Posted in: Substantive Law, Substantive Law: Legislation

Defining Aboriginal Peoples of Canada to Include Non-Canadians

While Canada wrestles with the mounting tolls of historic deaths at residential schools, many are reconsidering how to celebrate Canada Day on July 1, 2021. There are calls for an independent probe, and even for criminal charges to be laid.

The upside is that this might be Canada’s moment of reconciliation, with unprecedented interest in the Truth and Reconciliation Commission. Accepting the realities of this past may be the first steps to creating a better future.

How the legal system deals with these issues is equally challenging, as illustrated by the Supreme Court of Canada’s decision earlier . . . [more]

Posted in: Substantive Law: Judicial Decisions, Substantive Law: Legislation

How Far Can We Go Before the Constitutional Bargain Is Undermined?

The Quebec Government’s An Act respecting French, the official and common language of Québec (Bill 96), has generated considerable controversy over whether a province is able to make significant constitutional changes to its status and the use of the French and English languages unilaterally. It also raises the question of whether, if enacted and the constitution is amended, it will undermine the very architecture of the 1867 constitutional “deal” that united the original four members of confederation and subsequently the rest of the provinces. The answers to these two interrelated questions could have momentous ramifications for Canada. . . . [more]

Posted in: Substantive Law, Substantive Law: Legislation

The Employer Post-Dismissal Release Repudiated Contract

Written by Lewis Waring, Paralegal, Student-at-Law, Editor, First Reference Inc.

In Peretta v Rand v Technology Corporation (“Perretta”), an employer repudiated an employment contract by insisting that a new term be added after the contract had already come into effect. The reason that the employer’s insistence on adding a new term resulted in the repudiation of the contract was that the new term was so important that the employer’s attempt to force the employee to agree to it showed an intention to not be bound by the original contract. . . . [more]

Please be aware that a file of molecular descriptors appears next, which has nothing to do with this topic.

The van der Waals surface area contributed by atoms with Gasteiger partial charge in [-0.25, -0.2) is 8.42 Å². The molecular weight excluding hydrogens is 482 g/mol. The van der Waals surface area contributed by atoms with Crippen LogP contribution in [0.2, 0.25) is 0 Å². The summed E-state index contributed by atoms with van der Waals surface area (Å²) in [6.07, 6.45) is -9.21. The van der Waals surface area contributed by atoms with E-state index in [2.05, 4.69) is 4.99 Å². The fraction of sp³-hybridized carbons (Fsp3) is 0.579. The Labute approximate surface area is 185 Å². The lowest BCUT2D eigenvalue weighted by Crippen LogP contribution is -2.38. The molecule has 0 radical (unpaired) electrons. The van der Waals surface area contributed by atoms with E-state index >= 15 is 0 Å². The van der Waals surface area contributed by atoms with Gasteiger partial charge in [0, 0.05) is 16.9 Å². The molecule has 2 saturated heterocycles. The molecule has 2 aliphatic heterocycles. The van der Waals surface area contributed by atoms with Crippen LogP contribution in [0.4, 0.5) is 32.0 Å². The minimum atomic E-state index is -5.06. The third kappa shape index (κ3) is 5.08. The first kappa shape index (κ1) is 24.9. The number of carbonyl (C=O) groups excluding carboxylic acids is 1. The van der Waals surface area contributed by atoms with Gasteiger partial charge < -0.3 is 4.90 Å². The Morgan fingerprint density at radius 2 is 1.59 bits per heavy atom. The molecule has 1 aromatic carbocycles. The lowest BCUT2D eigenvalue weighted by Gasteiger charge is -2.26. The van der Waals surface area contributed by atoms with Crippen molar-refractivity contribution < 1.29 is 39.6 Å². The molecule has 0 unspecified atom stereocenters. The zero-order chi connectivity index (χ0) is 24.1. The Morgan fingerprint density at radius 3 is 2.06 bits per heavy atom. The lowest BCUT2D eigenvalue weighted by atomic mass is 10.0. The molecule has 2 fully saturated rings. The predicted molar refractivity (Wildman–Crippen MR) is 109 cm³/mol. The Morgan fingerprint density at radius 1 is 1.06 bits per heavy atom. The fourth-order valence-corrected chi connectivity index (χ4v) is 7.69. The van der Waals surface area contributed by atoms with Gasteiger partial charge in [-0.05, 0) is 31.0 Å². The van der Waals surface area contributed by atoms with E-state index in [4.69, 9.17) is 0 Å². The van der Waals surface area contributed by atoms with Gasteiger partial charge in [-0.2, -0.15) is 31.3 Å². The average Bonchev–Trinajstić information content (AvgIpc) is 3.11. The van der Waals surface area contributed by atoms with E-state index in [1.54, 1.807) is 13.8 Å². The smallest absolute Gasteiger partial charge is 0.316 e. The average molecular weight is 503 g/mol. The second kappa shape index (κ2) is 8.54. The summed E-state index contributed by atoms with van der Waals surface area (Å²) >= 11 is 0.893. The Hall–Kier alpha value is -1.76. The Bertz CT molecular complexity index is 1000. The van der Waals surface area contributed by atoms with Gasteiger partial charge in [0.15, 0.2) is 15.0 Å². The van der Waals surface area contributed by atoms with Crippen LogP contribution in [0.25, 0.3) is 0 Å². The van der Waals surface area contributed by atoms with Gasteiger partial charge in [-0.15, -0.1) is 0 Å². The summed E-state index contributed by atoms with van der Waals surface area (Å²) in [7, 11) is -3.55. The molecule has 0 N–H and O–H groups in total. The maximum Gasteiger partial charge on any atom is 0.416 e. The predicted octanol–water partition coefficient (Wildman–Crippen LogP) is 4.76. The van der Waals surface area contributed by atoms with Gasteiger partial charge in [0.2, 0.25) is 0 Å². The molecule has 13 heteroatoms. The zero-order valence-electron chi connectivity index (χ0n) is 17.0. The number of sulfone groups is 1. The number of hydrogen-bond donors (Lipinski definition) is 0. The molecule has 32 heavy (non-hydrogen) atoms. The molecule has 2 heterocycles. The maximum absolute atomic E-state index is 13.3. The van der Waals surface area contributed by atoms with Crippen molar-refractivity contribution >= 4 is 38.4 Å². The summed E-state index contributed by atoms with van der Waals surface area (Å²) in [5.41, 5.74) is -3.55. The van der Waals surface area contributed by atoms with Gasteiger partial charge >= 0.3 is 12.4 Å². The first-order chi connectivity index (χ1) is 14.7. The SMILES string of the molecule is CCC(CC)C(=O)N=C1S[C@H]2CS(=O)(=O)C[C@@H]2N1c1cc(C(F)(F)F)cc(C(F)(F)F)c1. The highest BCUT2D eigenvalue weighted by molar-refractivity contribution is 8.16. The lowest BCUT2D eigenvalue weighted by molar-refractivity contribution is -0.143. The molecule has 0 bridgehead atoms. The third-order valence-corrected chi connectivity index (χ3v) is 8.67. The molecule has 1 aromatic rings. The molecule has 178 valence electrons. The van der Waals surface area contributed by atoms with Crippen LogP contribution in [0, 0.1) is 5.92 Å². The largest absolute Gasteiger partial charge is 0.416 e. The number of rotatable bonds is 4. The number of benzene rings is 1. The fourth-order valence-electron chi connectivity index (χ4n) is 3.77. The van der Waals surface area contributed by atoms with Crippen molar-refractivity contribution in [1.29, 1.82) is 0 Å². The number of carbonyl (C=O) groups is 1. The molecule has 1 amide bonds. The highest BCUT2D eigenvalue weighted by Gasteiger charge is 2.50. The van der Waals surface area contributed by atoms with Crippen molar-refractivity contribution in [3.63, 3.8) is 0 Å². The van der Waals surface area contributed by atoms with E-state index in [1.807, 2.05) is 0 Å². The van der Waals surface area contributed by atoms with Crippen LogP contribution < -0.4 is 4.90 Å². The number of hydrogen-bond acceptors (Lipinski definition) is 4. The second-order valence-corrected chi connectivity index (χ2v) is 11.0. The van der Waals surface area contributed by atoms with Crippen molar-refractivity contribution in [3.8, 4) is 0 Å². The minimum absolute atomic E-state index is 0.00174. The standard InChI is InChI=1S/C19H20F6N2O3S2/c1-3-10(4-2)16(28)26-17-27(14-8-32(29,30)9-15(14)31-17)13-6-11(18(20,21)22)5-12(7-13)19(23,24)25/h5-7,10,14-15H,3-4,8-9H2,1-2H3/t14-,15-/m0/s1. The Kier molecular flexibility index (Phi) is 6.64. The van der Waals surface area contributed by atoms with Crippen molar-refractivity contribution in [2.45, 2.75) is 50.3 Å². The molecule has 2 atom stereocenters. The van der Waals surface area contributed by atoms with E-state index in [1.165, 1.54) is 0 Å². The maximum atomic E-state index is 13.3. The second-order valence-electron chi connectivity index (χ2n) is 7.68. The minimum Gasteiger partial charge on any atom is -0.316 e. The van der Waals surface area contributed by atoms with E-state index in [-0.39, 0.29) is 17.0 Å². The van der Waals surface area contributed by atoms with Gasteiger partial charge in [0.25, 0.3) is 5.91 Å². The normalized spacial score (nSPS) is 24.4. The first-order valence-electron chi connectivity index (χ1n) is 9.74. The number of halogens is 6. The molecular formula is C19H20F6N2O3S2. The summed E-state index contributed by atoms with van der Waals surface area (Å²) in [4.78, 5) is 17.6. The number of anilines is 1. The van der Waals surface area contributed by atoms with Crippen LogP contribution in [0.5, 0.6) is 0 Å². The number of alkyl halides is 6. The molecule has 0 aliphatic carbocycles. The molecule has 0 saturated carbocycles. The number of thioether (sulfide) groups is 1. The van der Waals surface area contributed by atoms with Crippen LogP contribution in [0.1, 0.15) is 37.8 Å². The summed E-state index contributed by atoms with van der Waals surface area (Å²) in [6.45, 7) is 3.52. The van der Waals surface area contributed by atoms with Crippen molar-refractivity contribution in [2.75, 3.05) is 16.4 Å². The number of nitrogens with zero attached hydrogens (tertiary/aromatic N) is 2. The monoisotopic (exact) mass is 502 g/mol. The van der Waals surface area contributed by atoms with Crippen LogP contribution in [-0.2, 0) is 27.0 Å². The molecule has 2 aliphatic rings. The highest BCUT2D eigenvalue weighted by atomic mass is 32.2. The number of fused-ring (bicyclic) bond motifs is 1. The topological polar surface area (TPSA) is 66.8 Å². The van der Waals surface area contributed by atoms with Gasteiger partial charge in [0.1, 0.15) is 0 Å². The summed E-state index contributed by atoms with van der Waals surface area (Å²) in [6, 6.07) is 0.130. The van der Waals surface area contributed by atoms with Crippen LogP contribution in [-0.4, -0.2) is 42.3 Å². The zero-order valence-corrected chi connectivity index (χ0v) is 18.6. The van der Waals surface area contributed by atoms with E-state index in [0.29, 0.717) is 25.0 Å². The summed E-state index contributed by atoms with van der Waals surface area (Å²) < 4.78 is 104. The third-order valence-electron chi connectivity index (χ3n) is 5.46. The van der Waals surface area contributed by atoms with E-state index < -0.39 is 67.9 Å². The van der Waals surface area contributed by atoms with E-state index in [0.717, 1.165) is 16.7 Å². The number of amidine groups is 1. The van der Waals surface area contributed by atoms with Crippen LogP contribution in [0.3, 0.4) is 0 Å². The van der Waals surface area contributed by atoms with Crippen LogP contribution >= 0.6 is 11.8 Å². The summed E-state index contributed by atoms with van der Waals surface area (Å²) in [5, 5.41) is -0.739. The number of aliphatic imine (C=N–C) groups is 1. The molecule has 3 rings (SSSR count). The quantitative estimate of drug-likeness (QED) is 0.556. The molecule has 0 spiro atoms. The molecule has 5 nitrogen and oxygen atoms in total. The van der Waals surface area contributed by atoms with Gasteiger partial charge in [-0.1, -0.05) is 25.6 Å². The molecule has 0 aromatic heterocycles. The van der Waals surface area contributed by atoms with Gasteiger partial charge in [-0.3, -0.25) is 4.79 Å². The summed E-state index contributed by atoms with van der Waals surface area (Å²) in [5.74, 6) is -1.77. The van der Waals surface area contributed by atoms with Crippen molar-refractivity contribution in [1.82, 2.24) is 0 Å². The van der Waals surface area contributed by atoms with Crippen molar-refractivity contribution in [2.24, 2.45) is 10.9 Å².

Posted in: Case Comment, Substantive Law, Substantive Law: Judicial Decisions, Substantive Law: Legislation

Proposed Rules Under the Legal Aid Services Act, 2020: Impact on Community Legal Clinics

In July 2020, the Ontario Legislative Assembly enacted new legislation governing the provision of legal aid in the province, Legal Aid Services Act, 2020 (“2020 Act”). The legislation does not come into force until it has been proclaimed by the Lieutenant-Governor and that won’t happen until new rules have been finalized. The board of Legal Aid Ontario (LAO) (called “the Corporation” under the 2020 Act) has the authority under section 46 of the 2020 Act to make rules governing the provision of legal aid. The proposed rules are currently available for comment on Legal Aid Ontario’s website (more on that . . . [more]

Posted in: Justice Issues, Substantive Law: Legislation

No Expectation of Perfection in Taking Reasonable Precautions Under OHSA

By Daniel Standing LL.B., Editor, HRinfodesk

Sometimes just doing enough is insufficient. In a nutshell, this was the decision of the Ontario Labour Relations Board in Liquor Control Board of Ontario v Ontario Public Service Employees Union, 2021 CanLII 15607 (ON LRB) when it ruled on the employer’s measures in combatting COVID-19, which were deemed insufficient by a health and safety investigator. . . . [more]

Posted in: Case Comment, Substantive Law, Substantive Law: Judicial Decisions, Substantive Law: Legislation

Corporate Directors Dragged Into Wrongful Dismissal Fight

Written by Daniel Standing LL.B., Editor, First Reference Inc.

At first glance, Abbasbayli v Fiera Foods Company, 2021 ONCA 95 appears to be concerned mainly with the law around striking pleadings. On further analysis, however, it offers important advice to employers on the matter of personal liability of corporate directors. . . . [more]

Posted in: Case Comment, Substantive Law, Substantive Law: Judicial Decisions, Substantive Law: Legislation